Preliminary results are in from a huge online experiment designed to test a flaw in the way the brain stores memories.
Earlier this year, The Guardian launched an online memory experiment on this blog. We had an extraordinary response. In the three weeks the experiment was live, tens of thousands of people of all ages and from all around the world took part, making it one of the biggest memory experiments ever conducted. Although we’ve only had a couple of weeks to process the responses, here’s a sneak preview of the numbers from a sample of 27,000 participants.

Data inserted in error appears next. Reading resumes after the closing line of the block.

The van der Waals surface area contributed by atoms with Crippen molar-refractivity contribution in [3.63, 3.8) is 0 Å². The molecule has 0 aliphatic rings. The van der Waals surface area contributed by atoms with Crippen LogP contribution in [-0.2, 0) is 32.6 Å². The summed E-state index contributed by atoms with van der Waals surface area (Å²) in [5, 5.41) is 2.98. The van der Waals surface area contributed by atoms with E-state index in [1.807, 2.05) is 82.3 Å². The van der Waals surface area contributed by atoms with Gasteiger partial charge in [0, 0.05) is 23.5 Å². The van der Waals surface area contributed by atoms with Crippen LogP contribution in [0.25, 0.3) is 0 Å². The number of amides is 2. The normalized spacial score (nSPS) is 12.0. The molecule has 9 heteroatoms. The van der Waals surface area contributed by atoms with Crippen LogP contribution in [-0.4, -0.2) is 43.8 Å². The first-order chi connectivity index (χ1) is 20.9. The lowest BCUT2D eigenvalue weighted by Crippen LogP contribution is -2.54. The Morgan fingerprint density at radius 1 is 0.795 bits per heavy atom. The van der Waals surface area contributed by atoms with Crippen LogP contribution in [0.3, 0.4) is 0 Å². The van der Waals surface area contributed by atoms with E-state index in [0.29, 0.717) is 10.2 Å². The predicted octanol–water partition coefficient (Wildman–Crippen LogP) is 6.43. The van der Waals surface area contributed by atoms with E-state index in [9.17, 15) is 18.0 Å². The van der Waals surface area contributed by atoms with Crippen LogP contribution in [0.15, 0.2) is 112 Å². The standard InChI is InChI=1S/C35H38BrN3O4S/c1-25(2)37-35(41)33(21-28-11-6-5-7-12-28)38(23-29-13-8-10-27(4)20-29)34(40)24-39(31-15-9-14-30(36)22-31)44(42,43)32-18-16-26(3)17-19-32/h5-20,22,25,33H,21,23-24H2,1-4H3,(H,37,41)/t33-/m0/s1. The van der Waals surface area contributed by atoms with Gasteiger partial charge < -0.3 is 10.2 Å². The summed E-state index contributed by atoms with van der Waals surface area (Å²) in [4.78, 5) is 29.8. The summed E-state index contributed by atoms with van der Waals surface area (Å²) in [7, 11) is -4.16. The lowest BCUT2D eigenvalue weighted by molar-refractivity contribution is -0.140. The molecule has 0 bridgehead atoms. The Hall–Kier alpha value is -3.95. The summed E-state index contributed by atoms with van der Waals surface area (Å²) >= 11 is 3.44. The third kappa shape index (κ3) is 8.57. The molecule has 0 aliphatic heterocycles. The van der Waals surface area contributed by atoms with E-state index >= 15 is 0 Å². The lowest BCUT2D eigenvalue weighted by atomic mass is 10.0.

First, though, what was the experiment really about?
Among the most surprising discoveries about memory has been the realisation that remembering a past event is not like picking a DVD off the shelf and playing it back. Remembering involves a process of reconstruction. We store assorted features of an event as representations that are distributed around the brain.
In simple terms, visual features are represented near the back of the brain in the areas specialised for visual processing; sounds in auditory processing regions close to the ears; and smells in the olfactory system that lies behind the nose.